My new home
Hello, and welcome to the redesigned dbrim.com!
For a few years now, it has been clear that I have needed a more cohesive web presence for my photography. Between Twitter, Flickr, 500px, Instagram, and my old blog, my photos were spread across the internet. Every platform had a different ideal use case, and there was no cohesive central hub. Now when people ask me "where can I find your photography?" I can actually have a good answer. My various other social media homes are not going anywhere, but now they can point to this as a central source. Read More
Desaguadero to Sucre
Bolivia! Bolivia was always the ultimate destination of this trip, and you’ll see why as we continue through the series.
We left off at the overland border crossing at Desaguadero, where it took us five hours to successfully get into Bolivia. As a result of the delays we suffered, we were extremely behind schedule, especially if we wanted to see much more of Lake Titicaca. We had to be in La Paz very early the next morning, and by the time we successfully crossed we only had about four hours of daylight left. Our options were limited. Read More
Nazca to Desaguadero
It’s time for the final part of the photo series in Peru. This post covers two and a half days, from Nazca to the border crossing into Bolivia in Desaguadero. As such, this is a very long post, but there is a good reason for that. The first day of this post is not interesting enough to stand on its own. The second day is, but then there’s only a half day left before crossing the border and I want to keep the parts of this series split by country. The result isn’t bad for you - this part has 40 photos in all! Read More
Andahuaylas to Nazca
The morning started off much like the previous evening ended. We were now on the other side of the city Andahuaylas and on top of a different pass. The tallest mountains and snow caps were no longer visible. Despite all of that, we still got to witness fog crawling up the side of the valleys without obscuring our view to the distance. Rising early also gave us a chance to see some wonderfully warm light on the foreground. Read More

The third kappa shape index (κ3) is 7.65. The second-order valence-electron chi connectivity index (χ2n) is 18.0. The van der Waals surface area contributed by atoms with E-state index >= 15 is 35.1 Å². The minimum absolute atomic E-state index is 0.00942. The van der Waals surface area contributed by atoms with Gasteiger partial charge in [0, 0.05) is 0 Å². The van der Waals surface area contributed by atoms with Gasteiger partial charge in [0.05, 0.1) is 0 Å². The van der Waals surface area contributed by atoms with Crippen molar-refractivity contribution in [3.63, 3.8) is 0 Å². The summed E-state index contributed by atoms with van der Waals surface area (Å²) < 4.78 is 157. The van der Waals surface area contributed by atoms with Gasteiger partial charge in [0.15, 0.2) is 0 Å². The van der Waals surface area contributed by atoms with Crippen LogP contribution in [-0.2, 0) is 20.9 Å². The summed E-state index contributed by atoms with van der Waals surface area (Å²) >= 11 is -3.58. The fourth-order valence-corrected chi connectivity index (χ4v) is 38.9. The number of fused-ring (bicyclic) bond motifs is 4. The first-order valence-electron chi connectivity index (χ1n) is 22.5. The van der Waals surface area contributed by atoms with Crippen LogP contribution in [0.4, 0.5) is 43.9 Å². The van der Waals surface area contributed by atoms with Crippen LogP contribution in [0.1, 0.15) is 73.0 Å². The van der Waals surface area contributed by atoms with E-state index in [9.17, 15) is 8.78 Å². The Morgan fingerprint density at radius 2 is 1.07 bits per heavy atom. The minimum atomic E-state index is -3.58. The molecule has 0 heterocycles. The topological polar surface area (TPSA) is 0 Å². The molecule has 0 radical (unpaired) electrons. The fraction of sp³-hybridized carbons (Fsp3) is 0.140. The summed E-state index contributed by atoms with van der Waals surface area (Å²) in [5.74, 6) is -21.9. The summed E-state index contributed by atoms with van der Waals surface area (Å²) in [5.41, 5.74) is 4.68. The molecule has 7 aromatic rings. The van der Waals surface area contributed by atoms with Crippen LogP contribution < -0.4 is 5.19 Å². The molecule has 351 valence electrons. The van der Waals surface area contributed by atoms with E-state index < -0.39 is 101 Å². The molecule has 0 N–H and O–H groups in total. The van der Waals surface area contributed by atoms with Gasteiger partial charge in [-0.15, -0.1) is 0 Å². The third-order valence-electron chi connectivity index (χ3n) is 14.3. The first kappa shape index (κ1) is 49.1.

Cusco to Andahuaylas
The start of Part 5 of this photo series is also the beginning of a new chapter: it’s when the road trip began. Starting on November 16th and ending on December 1st, this trip spanned 5000 miles, four countries, and 16500 feet of elevation. I’m not going to spoil the specifics of what we saw (you’ll have to keep reading!), but you’ll want to stay tuned for photos of some of the most other-worldly scenery on Earth. Eventually. Read More
Machu Picchu (Day 2)
Waynapicchu is the famous spire-like mountain behind the site of the Machu Picchu ruins. It is not the only mountain to climb in the area, but it is the most recognizable. It is the peak located behind the cover photo on Part 3, and has also been in nearly every famous photo taken from the monument. Read More
Machu Picchu (Day 1)
After an entirely too short period in Cusco, it was time to move onto the main attraction of this part of the trip: Machu Picchu. The only way to reach the ruins (in a way that does not involve a multi-day hike) is by train to the town of Aguas Calientes, which takes about three hours. The train ride is very scenic, staying in the high plains between Cusco and Ollantaytambo before descending into the Rio Vilcanota valley via a series of switchbacks. It follows the river from 12000 feet almost halfway back to sea level before reaching its final destination. Read More
It seems like during every long trip I take, there’s a city I fall in love with. In Patagonia, it was Puerto Natales, which became an extremely scenic home away from home. On this trip, it was Cusco for reasons which should become clear. Read More
It finally happened!
About three years ago, shortly after finishing a photography trip to Patagonia, I was asked a question. My friend Jake traveled with me on that trip, and it’s in his nature to always look forward to the next big adventure, even if it will take years to get there. His question was simple: “hey, what if we go to Bolivia?”
That question started three years of planning, three years of saving most pennies, three years of pooling resources. I bought a new camera for this trip, and it was a partial motivator for finding a new day job (which was overdue for other reasons). The first mention of Bolivia in my e-mail was in February 2013. The trip accidentally became a major life milestone. We finally made it a reality. Read More